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Randy: Is there no IRS authority that would allow a payment from an employer in this scenario on behalf of the terminated plan to be treated as a distribution FROM the plan for purposes of Section 402? There may not be, but there would be if I were king.

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Randy: Is there no IRS authority that would allow a payment from an employer in this scenario on behalf of the terminated plan to be treated as a distribution FROM the plan for purposes of Section 402? There may not be, but there would be if I were king.

Nothing I could find. If you're interested and have time check out PLR 200213032 (settlement amounts held in an escrow account are not eligible for rollover).

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1. I dont understand what the claim can be for if the plan has been terminated. A participant can only sue a plan if he has a colorable claim for benefits or if he is a participant. If the plan has been terminated years ago and the plan assets distributed and the plan terminated how can there be a claim for benefits since he is no longer a participant in the plan (since the plan no longer exists) and he has no colorable claim for benefits (becuase he can never participate again in the plan). How can a claim for benefits be filed against a plan that no longer exists?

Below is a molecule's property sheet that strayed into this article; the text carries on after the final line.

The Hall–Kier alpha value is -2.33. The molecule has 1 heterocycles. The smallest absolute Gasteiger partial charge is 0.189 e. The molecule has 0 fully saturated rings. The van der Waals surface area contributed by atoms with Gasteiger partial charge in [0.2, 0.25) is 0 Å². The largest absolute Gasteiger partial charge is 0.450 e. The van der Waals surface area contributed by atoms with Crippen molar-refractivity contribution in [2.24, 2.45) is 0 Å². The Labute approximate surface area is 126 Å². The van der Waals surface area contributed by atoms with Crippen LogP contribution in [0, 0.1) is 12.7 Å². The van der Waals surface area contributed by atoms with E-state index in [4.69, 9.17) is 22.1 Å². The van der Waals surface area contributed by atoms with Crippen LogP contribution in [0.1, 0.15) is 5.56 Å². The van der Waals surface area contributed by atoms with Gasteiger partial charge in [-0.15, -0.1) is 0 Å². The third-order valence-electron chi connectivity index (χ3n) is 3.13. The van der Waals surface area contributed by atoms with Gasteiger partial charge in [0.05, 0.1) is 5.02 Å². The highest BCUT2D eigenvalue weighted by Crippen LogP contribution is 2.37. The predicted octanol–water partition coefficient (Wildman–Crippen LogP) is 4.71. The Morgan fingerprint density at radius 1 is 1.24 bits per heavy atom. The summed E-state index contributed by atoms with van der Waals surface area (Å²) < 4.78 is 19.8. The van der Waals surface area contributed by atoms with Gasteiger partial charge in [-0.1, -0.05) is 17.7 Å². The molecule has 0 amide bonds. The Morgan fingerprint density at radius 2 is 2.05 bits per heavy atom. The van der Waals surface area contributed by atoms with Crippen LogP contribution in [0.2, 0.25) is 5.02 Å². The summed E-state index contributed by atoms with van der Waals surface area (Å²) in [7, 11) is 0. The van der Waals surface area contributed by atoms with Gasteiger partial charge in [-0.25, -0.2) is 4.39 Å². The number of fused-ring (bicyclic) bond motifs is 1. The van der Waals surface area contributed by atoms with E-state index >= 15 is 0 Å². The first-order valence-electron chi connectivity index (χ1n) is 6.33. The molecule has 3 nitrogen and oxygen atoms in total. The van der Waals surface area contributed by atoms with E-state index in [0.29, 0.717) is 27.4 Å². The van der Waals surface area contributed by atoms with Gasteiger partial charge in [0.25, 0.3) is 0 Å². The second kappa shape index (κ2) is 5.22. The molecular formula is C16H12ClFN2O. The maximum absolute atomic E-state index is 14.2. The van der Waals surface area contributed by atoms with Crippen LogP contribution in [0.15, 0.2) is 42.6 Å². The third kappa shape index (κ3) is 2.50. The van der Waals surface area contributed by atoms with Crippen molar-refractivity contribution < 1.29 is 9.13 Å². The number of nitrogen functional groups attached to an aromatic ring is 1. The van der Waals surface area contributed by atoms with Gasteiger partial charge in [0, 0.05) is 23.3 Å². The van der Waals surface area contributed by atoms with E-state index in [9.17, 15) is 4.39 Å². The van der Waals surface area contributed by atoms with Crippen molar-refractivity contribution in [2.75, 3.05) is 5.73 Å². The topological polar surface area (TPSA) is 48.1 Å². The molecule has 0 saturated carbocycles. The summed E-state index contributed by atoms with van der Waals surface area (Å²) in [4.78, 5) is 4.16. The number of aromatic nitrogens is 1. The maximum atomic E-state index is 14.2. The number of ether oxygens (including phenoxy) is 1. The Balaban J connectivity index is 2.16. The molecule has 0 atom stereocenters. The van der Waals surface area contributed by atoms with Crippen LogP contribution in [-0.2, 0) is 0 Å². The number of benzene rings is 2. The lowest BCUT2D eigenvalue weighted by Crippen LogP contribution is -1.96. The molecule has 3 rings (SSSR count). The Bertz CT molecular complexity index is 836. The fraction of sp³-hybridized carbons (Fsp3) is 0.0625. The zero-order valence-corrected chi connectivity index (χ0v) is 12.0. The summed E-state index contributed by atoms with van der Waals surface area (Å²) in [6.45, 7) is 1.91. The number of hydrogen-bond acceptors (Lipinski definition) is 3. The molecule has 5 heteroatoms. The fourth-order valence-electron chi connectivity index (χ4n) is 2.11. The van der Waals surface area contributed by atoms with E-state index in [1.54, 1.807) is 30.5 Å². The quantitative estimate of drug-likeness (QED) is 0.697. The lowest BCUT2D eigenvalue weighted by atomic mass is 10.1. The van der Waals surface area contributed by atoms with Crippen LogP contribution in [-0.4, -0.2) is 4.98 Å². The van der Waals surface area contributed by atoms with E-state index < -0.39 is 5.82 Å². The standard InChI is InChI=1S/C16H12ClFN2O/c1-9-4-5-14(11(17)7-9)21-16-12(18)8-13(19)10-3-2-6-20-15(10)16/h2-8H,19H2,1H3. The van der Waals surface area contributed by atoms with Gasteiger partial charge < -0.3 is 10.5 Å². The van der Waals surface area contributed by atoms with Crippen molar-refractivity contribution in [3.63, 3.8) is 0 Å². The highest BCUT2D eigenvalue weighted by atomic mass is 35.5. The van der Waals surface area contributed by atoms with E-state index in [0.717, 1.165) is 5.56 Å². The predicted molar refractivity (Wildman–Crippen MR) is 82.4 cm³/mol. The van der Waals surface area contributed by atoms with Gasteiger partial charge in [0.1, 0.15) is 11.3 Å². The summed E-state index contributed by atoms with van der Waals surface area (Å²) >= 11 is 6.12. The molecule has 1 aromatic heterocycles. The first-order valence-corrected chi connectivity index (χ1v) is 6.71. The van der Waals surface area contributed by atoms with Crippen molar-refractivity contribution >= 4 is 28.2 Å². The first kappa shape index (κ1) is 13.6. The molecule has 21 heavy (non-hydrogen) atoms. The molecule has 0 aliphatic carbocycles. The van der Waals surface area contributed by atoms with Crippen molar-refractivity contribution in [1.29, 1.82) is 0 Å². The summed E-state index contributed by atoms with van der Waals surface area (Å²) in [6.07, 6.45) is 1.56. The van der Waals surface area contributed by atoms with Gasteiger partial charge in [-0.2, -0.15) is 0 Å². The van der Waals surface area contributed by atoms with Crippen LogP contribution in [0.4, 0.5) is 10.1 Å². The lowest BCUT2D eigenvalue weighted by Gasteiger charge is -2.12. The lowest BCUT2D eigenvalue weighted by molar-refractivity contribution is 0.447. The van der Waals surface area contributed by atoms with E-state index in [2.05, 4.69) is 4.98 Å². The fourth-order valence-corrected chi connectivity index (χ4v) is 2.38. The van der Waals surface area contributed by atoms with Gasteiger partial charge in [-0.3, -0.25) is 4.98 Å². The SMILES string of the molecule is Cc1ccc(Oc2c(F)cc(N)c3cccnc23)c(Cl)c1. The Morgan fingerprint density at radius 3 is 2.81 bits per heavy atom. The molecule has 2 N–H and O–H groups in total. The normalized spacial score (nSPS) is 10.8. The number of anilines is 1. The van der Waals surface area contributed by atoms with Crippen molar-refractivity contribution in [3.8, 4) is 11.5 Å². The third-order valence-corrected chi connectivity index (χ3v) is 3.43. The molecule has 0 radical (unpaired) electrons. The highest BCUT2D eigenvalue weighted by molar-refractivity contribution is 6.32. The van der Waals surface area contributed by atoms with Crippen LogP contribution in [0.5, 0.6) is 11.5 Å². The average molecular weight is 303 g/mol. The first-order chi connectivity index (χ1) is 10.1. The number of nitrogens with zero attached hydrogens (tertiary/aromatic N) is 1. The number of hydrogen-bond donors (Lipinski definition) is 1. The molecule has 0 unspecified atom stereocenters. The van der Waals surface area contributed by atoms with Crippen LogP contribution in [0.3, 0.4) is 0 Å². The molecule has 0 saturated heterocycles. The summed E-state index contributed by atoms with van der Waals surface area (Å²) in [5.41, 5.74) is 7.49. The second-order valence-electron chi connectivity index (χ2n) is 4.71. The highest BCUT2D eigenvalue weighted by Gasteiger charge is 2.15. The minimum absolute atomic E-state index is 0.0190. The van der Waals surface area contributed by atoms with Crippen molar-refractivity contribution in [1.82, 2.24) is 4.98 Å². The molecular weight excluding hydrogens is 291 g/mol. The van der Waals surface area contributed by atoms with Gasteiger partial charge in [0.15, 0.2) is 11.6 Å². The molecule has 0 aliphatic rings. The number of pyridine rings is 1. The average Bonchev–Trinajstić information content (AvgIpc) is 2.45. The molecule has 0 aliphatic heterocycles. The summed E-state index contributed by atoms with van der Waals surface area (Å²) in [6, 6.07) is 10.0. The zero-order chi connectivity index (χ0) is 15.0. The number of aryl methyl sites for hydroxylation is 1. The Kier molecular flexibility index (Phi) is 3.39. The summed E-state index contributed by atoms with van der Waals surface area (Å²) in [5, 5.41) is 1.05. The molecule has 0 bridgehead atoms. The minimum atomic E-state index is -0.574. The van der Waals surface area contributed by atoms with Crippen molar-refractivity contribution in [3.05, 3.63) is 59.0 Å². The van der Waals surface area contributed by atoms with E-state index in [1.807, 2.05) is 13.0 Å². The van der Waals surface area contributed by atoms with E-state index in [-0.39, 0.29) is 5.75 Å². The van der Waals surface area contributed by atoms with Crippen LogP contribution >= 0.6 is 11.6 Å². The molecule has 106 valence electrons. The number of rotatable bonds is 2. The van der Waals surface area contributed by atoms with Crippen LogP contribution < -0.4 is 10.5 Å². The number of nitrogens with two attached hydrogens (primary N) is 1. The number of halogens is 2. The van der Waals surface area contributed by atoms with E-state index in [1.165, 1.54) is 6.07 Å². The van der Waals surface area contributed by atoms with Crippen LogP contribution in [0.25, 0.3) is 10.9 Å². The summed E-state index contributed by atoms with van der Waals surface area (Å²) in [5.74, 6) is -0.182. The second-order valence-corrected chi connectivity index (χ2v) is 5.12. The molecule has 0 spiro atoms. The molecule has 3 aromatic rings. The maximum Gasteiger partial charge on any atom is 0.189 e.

2. What is the basis for the claim by the participant? Was he a missing participant at the time the plan was terminated who could not be located? Were his benefits forfeited under the plan because he could not be located?

3. If the claim is for a benefit under a DB plan why isn't the benefit payable by the PBGC under ERISA 4050?

4. how much is his benefit claim?

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1. I dont understand what the claim can be for if the plan has been terminated. A participant can only sue a plan if he has a colorable claim for benefits or if he is a participant. If the plan has been terminated years ago and the plan assets distributed and the plan terminated how can there be a claim for benefits since he is no longer a participant in the plan (since the plan no longer exists) and he has no colorable claim for benefits (becuase he can never participate again in the plan). How can a claim for benefits be filed against a plan that no longer exists?

2. What is the basis for the claim by the participant? Was he a missing participant at the time the plan was terminated who could not be located? Were his benefits forfeited under the plan because he could not be located?

3. If the claim is for a benefit under a DB plan why isn't the benefit payable by the PBGC under ERISA 4050?

4. how much is his benefit claim?

1. Is it really that easy, no plan so no claim? Are there other factors to consider or is that it?

2. It's a participant who's data was simply lost in the administration of the plan. Don't ask me how because I don't know.

3. Not a DB.

4. About $5,000.